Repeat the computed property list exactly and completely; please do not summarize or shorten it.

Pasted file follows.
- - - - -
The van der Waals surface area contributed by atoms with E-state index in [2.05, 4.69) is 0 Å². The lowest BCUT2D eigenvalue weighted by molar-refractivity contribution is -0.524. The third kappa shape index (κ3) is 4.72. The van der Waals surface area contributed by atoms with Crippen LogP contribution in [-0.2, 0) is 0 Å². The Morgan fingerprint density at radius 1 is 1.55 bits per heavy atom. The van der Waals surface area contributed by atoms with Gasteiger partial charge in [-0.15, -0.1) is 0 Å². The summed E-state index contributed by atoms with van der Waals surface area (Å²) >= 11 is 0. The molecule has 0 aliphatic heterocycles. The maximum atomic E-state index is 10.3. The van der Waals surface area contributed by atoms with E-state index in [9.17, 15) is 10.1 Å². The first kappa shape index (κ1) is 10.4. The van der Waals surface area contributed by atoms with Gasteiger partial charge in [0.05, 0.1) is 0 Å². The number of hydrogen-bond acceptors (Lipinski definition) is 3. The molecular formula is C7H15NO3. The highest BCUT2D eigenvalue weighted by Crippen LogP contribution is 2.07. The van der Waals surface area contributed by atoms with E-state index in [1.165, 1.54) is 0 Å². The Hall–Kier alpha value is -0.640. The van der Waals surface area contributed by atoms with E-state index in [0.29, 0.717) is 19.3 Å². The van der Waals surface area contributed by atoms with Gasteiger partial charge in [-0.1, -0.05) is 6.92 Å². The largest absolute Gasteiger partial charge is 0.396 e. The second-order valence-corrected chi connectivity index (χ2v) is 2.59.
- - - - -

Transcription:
The van der Waals surface area contributed by atoms with E-state index in [2.05, 4.69) is 0 Å². The lowest BCUT2D eigenvalue weighted by molar-refractivity contribution is -0.524. The third kappa shape index (κ3) is 4.72. The van der Waals surface area contributed by atoms with Crippen LogP contribution in [-0.2, 0) is 0 Å². The Morgan fingerprint density at radius 1 is 1.55 bits per heavy atom. The van der Waals surface area contributed by atoms with Gasteiger partial charge in [-0.15, -0.1) is 0 Å². The summed E-state index contributed by atoms with van der Waals surface area (Å²) >= 11 is 0. The molecule has 0 aliphatic heterocycles. The maximum atomic E-state index is 10.3. The van der Waals surface area contributed by atoms with E-state index in [9.17, 15) is 10.1 Å². The first kappa shape index (κ1) is 10.4. The van der Waals surface area contributed by atoms with Gasteiger partial charge in [0.05, 0.1) is 0 Å². The number of hydrogen-bond acceptors (Lipinski definition) is 3. The molecular formula is C7H15NO3. The highest BCUT2D eigenvalue weighted by Crippen LogP contribution is 2.07. The van der Waals surface area contributed by atoms with E-state index in [1.165, 1.54) is 0 Å². The Hall–Kier alpha value is -0.640. The van der Waals surface area contributed by atoms with E-state index in [0.29, 0.717) is 19.3 Å². The van der Waals surface area contributed by atoms with Gasteiger partial charge in [-0.1, -0.05) is 6.92 Å². The largest absolute Gasteiger partial charge is 0.396 e. The second-order valence-corrected chi connectivity index (χ2v) is 2.59.